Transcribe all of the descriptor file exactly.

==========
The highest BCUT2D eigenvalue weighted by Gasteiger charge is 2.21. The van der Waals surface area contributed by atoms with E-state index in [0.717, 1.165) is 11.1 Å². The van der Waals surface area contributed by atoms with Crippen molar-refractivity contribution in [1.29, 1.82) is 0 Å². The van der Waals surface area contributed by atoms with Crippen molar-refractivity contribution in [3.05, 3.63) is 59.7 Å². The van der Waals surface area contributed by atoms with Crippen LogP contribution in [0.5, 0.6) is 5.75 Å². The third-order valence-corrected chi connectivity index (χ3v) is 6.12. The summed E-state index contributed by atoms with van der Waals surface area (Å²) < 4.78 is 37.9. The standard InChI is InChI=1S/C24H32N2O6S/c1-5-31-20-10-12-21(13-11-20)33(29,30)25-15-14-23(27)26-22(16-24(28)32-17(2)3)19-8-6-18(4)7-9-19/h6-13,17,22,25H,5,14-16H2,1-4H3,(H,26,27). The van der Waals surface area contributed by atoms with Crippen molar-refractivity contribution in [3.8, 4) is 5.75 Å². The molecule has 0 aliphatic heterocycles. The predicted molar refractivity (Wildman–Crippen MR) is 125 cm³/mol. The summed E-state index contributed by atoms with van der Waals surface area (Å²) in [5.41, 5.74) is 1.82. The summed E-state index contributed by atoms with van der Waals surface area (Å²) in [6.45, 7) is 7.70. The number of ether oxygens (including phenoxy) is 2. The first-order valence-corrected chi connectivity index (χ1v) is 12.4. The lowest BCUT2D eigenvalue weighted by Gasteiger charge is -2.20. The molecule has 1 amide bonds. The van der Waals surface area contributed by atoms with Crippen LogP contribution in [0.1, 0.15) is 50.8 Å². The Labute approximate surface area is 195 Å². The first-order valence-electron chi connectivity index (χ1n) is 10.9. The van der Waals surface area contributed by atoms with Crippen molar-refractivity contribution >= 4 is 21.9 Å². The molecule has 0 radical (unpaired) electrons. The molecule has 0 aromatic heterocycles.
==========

The highest BCUT2D eigenvalue weighted by Gasteiger charge is 2.21. The van der Waals surface area contributed by atoms with E-state index in [0.717, 1.165) is 11.1 Å². The van der Waals surface area contributed by atoms with Crippen molar-refractivity contribution in [1.29, 1.82) is 0 Å². The van der Waals surface area contributed by atoms with Crippen molar-refractivity contribution in [3.05, 3.63) is 59.7 Å². The van der Waals surface area contributed by atoms with Crippen LogP contribution in [0.5, 0.6) is 5.75 Å². The third-order valence-corrected chi connectivity index (χ3v) is 6.12. The summed E-state index contributed by atoms with van der Waals surface area (Å²) < 4.78 is 37.9. The standard InChI is InChI=1S/C24H32N2O6S/c1-5-31-20-10-12-21(13-11-20)33(29,30)25-15-14-23(27)26-22(16-24(28)32-17(2)3)19-8-6-18(4)7-9-19/h6-13,17,22,25H,5,14-16H2,1-4H3,(H,26,27). The van der Waals surface area contributed by atoms with Crippen molar-refractivity contribution in [3.8, 4) is 5.75 Å². The molecule has 0 aliphatic heterocycles. The predicted molar refractivity (Wildman–Crippen MR) is 125 cm³/mol. The summed E-state index contributed by atoms with van der Waals surface area (Å²) in [5.41, 5.74) is 1.82. The summed E-state index contributed by atoms with van der Waals surface area (Å²) in [6.45, 7) is 7.70. The number of ether oxygens (including phenoxy) is 2. The first-order valence-corrected chi connectivity index (χ1v) is 12.4. The lowest BCUT2D eigenvalue weighted by Gasteiger charge is -2.20. The molecule has 1 amide bonds. The van der Waals surface area contributed by atoms with Crippen LogP contribution in [0.1, 0.15) is 50.8 Å². The Labute approximate surface area is 195 Å². The first-order valence-electron chi connectivity index (χ1n) is 10.9. The van der Waals surface area contributed by atoms with Crippen molar-refractivity contribution >= 4 is 21.9 Å². The molecule has 0 radical (unpaired) electrons. The molecule has 0 aromatic heterocycles.